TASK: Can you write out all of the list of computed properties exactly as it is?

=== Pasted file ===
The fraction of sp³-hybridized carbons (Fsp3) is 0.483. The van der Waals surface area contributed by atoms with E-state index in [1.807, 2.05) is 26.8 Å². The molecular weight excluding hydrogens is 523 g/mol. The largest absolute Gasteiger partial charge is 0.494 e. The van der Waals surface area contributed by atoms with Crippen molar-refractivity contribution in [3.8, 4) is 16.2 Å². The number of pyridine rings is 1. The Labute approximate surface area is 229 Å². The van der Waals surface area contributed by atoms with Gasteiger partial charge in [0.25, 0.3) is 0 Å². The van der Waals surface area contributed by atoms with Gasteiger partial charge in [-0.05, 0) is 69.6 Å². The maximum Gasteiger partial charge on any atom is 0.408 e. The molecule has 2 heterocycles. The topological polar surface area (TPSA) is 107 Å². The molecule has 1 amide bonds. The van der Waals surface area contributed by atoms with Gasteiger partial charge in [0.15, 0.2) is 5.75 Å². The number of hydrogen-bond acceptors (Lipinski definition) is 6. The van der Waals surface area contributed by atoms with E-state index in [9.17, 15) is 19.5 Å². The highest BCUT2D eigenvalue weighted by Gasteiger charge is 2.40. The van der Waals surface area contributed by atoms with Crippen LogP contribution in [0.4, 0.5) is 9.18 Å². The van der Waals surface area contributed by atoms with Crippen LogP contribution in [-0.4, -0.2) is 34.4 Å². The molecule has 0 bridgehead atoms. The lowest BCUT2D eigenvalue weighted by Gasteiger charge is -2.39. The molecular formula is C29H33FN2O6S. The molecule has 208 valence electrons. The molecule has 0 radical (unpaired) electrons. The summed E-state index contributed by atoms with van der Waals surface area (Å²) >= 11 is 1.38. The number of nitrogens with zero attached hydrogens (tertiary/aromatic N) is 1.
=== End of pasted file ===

The fraction of sp³-hybridized carbons (Fsp3) is 0.483. The van der Waals surface area contributed by atoms with E-state index in [1.807, 2.05) is 26.8 Å². The molecular weight excluding hydrogens is 523 g/mol. The largest absolute Gasteiger partial charge is 0.494 e. The van der Waals surface area contributed by atoms with Crippen molar-refractivity contribution in [3.8, 4) is 16.2 Å². The number of pyridine rings is 1. The Labute approximate surface area is 229 Å². The van der Waals surface area contributed by atoms with Gasteiger partial charge in [0.25, 0.3) is 0 Å². The van der Waals surface area contributed by atoms with Gasteiger partial charge in [-0.05, 0) is 69.6 Å². The maximum Gasteiger partial charge on any atom is 0.408 e. The molecule has 2 heterocycles. The topological polar surface area (TPSA) is 107 Å². The molecule has 1 amide bonds. The van der Waals surface area contributed by atoms with Gasteiger partial charge in [0.15, 0.2) is 5.75 Å². The number of hydrogen-bond acceptors (Lipinski definition) is 6. The van der Waals surface area contributed by atoms with E-state index in [9.17, 15) is 19.5 Å². The highest BCUT2D eigenvalue weighted by Gasteiger charge is 2.40. The van der Waals surface area contributed by atoms with Crippen LogP contribution in [0.4, 0.5) is 9.18 Å². The van der Waals surface area contributed by atoms with Crippen LogP contribution in [-0.4, -0.2) is 34.4 Å². The molecule has 0 bridgehead atoms. The lowest BCUT2D eigenvalue weighted by Gasteiger charge is -2.39. The molecular formula is C29H33FN2O6S. The molecule has 208 valence electrons. The molecule has 0 radical (unpaired) electrons. The summed E-state index contributed by atoms with van der Waals surface area (Å²) >= 11 is 1.38. The number of nitrogens with zero attached hydrogens (tertiary/aromatic N) is 1.